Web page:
Unit Testing Android Resources with Kotlin and ResourceProvider

Resources are the blood of any Android application, providing all the built-in constant strings, integers, dimensions, colors and lots of other stuff that’s necessary for conveying ideas to users and laying out screens. But getting those resources is a matter of interacting with the file system, and so logically depends quite heavily on the OS. This dependence on the system to get resources brings with it lots of concerns and difficulties for unit testing functionality that involves resources. You used to be able to mock Resources in unit tests using Android’s MockResources tool, but that’s been deprecated since API 24. You can try to mock the Context and Resources classes themselves, which can get a little tricky, or you can just use instrumentation tests for anything involving Resources, but that’s time consuming and slow.

Lastly, you can create your own testable Resources class, and use that to achieve unit-testable mocks. You could follow this tutorial to do that yourself, or you could use a tool that uses Java Annotation Processing to generate a mockable, Android-agnostic APIs for accessing resources. Enter: ResourceProvider.

How It Works

This functionality is already great for building the most passive MVP views you can imagine and keeping presentation logic in presenters, but the real benefit is that it makes all of that presentation logic unit-testable, including the parts dealing with resources. How?

Since ResourceProvider isn’t tied to the OS at all and isn’t part of the Android SDK, it can be thoroughly mocked and all its functions can be mocked. But ResourceProvider makes it even easier than that. Under the hood, ResourceProvider is actually made up of individual Provider classes for each type of resource:

Since that’s the case, we can create custom Mockito Answer classes to mock each provider’s responses. For the StringProvider, that looks like this:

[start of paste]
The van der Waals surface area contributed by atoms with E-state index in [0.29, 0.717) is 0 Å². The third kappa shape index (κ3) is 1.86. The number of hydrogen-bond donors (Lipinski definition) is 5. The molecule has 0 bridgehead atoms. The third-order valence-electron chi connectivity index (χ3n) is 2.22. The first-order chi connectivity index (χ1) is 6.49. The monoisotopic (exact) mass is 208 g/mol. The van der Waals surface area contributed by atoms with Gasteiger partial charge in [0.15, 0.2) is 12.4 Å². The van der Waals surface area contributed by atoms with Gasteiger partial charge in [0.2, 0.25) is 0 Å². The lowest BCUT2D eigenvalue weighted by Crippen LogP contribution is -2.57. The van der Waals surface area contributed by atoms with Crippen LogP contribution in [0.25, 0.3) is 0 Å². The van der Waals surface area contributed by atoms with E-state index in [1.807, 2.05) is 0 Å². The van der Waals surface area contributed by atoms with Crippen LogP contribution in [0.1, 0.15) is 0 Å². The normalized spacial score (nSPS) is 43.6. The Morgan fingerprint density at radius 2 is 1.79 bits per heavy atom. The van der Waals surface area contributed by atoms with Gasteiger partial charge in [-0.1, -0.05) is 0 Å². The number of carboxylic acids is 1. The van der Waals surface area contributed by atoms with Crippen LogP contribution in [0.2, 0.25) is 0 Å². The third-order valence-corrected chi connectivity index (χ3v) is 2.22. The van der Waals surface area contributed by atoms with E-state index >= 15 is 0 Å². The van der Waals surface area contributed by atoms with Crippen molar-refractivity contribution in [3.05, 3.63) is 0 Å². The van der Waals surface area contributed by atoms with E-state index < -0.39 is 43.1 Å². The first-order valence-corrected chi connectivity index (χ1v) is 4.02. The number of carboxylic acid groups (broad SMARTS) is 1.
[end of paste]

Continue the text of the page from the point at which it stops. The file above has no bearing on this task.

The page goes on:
That Answer class effectively intercepts any call to any StringProvider function, and instead of calling it, returns the name of the function as a String. This preserves the uniqueness of the return value for testing, but eliminated the underlying dependency on Android stuff. And more good news: the new ResourceProvider testutils library includes Answer classes for every resource type in the ResourceProviderAnswers.kt file.

But Wait, There’s More

Above, in the @Before function we call

resourceProvider.mockStrings()

which is generated by the ResourceProvider testutils compiler. In order to trigger that generation, we just have to include the testutils library in our test dependency block in the build.gradle file:

testCompile 'com.xfinity:resourceprovider:resourceprovider-testutils:1.0.1',

And then seven Kotlin extension functions are generated for us:

If you only need one type of resource, you can just use its individual setup function (i.e. resourceProvider.mockIntegers()), or you can call resourceProvider.mock(), and setup Answers for everything with one call.

Using Android Resources has always been a challenge for both separating concerns and unit testing, but ResourceProvider solves both problems and you don’t have to do any of the work. ResourceProvider will generate both agnostic Resource access APIs and the tools you need to mock and test the functionality you build with those APIs. Using ResourceProvider will enable you to all-but eliminate the need for instrumentation tests to test business logic, and achieve effectively complete unit test coverage for that logic.

And since ResourceProvider is open source, if there are any deficiencies, bugs or missing features, you can always either create an issue, or simply submit a PR and we’ll take a look.

Director, Mobile Product Engineering at Realogy